The question relating to baby rape in the dramatic arts matric examination was in poor taste, Umalusi council chairperson Sizwe Mabizela said on Monday.
"On behalf of Umalusi, we wish to offer our full and wholesome apology to the nation for allowing such a question to find its way into the examination paper," he told reporters in Pretoria.
"We undertake to be more vigilant in the future to ensure that such an incident does not recur. All I can offer is a sincere apology."
The seven marks allocated to the question were deducted from the total mark for the paper. "It would be inappropriate to simply say that by removing these seven marks we have dealt with the problem. There may well be emotional trauma which a learner may experience which may affect their performance in the rest of the paper.
"We are not oblivious to the impact that this might have had on the general learners' experience of the question paper. We hope that the least we did helps to compensate for that," he said.
Some pupils, teachers and parents were reportedly upset by a question that asked pupils how best to dramatically represent the rape of a baby, using a loaf of bread and a broomstick. The exam question was based on Lara Foot Newton's play Tshepang, based on real events.
In November, Umalusi said drama pupils offended by a question were unprepared. The external quality assurance council that approved the exam said dramatic arts was a subject that aimed to free pupils' minds of bigotry and prejudice. "That some learners by implication were offended by the question means the outcomes of the subject were not achieved," spokesperson Lucky Ditaunyane said in a statement at the time.
"[T]herefore the learners are conceptually conflating and fudging the real issue of not being test wise and test prepared in dealing with the levels of difficulty and complexity of the test items."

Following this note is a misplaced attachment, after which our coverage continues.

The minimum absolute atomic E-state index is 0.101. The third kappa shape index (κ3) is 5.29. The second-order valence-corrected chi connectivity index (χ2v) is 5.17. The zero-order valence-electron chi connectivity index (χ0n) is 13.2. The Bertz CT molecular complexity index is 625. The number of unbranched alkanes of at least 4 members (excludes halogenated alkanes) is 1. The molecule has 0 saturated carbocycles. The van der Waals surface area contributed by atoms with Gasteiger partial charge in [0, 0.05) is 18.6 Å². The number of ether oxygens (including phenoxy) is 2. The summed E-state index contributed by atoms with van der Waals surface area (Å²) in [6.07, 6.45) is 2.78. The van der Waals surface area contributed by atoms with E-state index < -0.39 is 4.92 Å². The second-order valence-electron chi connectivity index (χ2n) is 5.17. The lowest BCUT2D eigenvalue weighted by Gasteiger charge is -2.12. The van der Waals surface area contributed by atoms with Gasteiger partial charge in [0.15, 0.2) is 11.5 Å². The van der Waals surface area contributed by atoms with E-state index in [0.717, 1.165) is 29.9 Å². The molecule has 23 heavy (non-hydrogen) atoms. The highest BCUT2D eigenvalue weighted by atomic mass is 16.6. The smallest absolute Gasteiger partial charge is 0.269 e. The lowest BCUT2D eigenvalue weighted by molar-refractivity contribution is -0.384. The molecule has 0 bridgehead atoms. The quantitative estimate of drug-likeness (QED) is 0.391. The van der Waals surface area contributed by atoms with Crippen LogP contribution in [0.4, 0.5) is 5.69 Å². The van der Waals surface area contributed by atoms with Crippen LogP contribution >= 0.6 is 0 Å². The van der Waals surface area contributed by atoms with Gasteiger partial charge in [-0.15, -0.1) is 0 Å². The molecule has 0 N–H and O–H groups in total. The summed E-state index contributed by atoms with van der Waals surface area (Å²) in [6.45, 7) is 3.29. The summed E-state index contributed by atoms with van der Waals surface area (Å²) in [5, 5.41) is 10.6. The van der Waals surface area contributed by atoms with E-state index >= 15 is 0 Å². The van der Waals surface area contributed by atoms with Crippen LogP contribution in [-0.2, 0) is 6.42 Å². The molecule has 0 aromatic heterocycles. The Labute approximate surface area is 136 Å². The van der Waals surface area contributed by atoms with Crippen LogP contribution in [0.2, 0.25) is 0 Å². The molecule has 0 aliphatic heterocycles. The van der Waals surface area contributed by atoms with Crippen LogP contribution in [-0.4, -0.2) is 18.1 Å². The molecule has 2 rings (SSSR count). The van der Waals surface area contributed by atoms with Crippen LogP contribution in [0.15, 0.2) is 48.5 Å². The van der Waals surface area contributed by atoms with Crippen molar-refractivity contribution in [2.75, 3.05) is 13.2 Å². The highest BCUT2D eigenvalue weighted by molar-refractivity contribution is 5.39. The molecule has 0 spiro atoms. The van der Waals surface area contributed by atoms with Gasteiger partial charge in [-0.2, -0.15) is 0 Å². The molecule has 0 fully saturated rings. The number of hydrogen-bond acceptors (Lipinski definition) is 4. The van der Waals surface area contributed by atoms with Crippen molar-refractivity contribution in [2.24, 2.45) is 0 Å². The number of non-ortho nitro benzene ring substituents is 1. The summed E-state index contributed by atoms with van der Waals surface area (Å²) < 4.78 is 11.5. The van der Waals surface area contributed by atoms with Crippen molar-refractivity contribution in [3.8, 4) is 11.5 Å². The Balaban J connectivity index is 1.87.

Earlier on Monday, Umalusi announced that it had approved the release of the 2013 national matric results. Chief executive Mafu Rakometsi said his institution took its stewardship role of examination quality assurance very seriously. "I am delighted, on behalf of Umalusi, to report that we have successfully delivered on our mandate," he said.
"As we know, milestones and achievements are in most cases a product of collective effort. Today's media briefing is a pinnacle of the hard work by Umalusi staff, to ensure that Umalusi delivers on its mandate as a quality council."
He said the candidates and their parents were eager to know whether Umalusi had ensured the credibility of their qualifications.
Rakometsi said immense effort had been made to ensure the quality of the 2013 examination results.
Earlier this month, the basic education department said matric examination paper marking had been completed and Minister Angie Motshekga would release the national and provincial results on January 6.
On January 7 individual pupils' results would be available at schools and in print and online media. The department said its 35 000 markers, working in 118 marking centres, completed their task on December 15 and the subsequent data capturing process had been concluded. A total of 57 690 full-time and 130 646 part-time candidates sat for the exams in 6 699 centres.
The department said it had added security features, including a watermark and a serial number, to the statement of results to be issued to pupils. – Sapa